In my work all I ever do is listen to stories, powerful deeply unique stories. There is no one size fits all solution to systemic trauma because it is all so deeply personal.  How I was treated in school is very different to how you were and so we draw different conclusions.

I wonder what would happen if we listened to each others stories. Personally I feel that the systemic racism that occurs across the western world is abhorrent and that the best solution that I have is to continue to discuss and explore systemic trauma in response to that.  I care about people of colour or whatever politically correct term,  we are using this this month to identify people, people who are actually more than capable of identifying themselves.

You see experience has endlessly taught me that I don’t get to pick someones descriptive, pronoun or identity. When it comes to the classification of people we are only every following guidelines and ultimately how someone chooses to identify is down to them. If you really want to talk about race, you can ask someone how they self-identify. You might find that they don’t even identify with colour. Lets face it I’m a white person that wouldn’t use white a my first descriptive, that’s white privilege at work in case you didn’t get the memo. You see white identity is normalised inside the white system this = whiteness.

In the last few weeks I have been on the most extraordinary journey with The Red Tent Doulas. All based in birthing and story. I never knew that birth stories could be quite so powerful if shared with intention. What is more generationally healing than a story about birth? Your own birth. The birth of a movement or a nation? What are our origin stories? That tell us who we are and the ways in which we were brought into this world? What’s your birth story? You might be very surprised at what you find here. It’s not sugarplum fairies and the stork. Did you know that in the UK  a black women is 5 times more likely to die in childbirth that a white woman? That’s 3 times higher than the US’s known statistics on the matter.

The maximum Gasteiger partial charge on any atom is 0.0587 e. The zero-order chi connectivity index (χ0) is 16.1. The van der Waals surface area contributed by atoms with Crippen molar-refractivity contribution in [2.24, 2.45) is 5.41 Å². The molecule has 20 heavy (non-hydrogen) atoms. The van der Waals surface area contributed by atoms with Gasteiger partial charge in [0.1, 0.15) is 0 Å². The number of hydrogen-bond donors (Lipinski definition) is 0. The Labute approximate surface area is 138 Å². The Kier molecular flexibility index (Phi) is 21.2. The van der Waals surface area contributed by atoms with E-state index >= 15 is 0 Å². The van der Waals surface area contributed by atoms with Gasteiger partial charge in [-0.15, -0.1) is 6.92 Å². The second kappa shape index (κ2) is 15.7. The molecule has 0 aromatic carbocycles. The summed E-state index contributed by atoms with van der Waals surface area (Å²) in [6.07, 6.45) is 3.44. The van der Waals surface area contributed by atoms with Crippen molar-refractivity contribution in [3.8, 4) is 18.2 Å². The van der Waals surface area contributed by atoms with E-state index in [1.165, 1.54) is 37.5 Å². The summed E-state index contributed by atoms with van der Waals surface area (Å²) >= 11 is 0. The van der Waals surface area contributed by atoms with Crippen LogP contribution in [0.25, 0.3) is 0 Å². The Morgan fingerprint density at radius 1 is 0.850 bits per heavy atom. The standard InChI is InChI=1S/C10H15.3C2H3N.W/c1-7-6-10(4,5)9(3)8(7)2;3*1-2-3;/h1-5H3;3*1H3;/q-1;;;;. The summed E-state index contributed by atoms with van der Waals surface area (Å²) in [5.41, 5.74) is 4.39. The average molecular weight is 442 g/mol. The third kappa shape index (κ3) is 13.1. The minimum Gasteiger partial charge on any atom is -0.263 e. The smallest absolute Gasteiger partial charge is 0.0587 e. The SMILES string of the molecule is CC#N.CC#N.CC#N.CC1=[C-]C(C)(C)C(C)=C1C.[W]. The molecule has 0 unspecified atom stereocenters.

Isn’t it interesting this is a uprising starts with death and a grown man’s cries for his mama. What would it take to heal this injustice for one family? What would it take for this injustice to be healed for all families dealt the same brutal state orchestrated execution. What would it take for us to heal all the people involved in those stories? What would it take for the trauma not to be catching? Could we heal a community? Could we heal a nation? What would it take to heal three continents that the story triangulates round? Only to find that we’d excluded all the places in the world where slavery and colonialism have co-existed for millennia. This affects everybody and we can only heal together. We can only heal in community. Where it is safe. Where we feel safe, heard and loved. The answer is in listening to stories.

In the healing circuits we say continually that healing is non-linear. I believe the only reason for this is that we have not been allowed to heal. That our emotions have been disregarded as non-fact. That our humaness has been denied in order for us to fit into a system that values our profit making abilities more than our innate human gifts. We have to change everything about ourselves to undo this reality as it stands at this moment. I’m asking you step beyond individualised trauma here.

I’m asking you to build a bridge between the relational, the generational and systemic. That the way that we relate to people how we treat one another gets passed on. We are all equal we are all valuable and we are all worthy of each others love and respect. To step out of this  we have to move beyond our own pain. As someone with privilege I need to use all the skills I have to minimise harm and utilise the resources I have to support those who are highly vulnerable at the hands of the oppressor. Which happens to be, me, someone who is complicit in an oppressive system. Yup don’t look away now. The problem is you. We are complicit in a system that is designed to traumatise.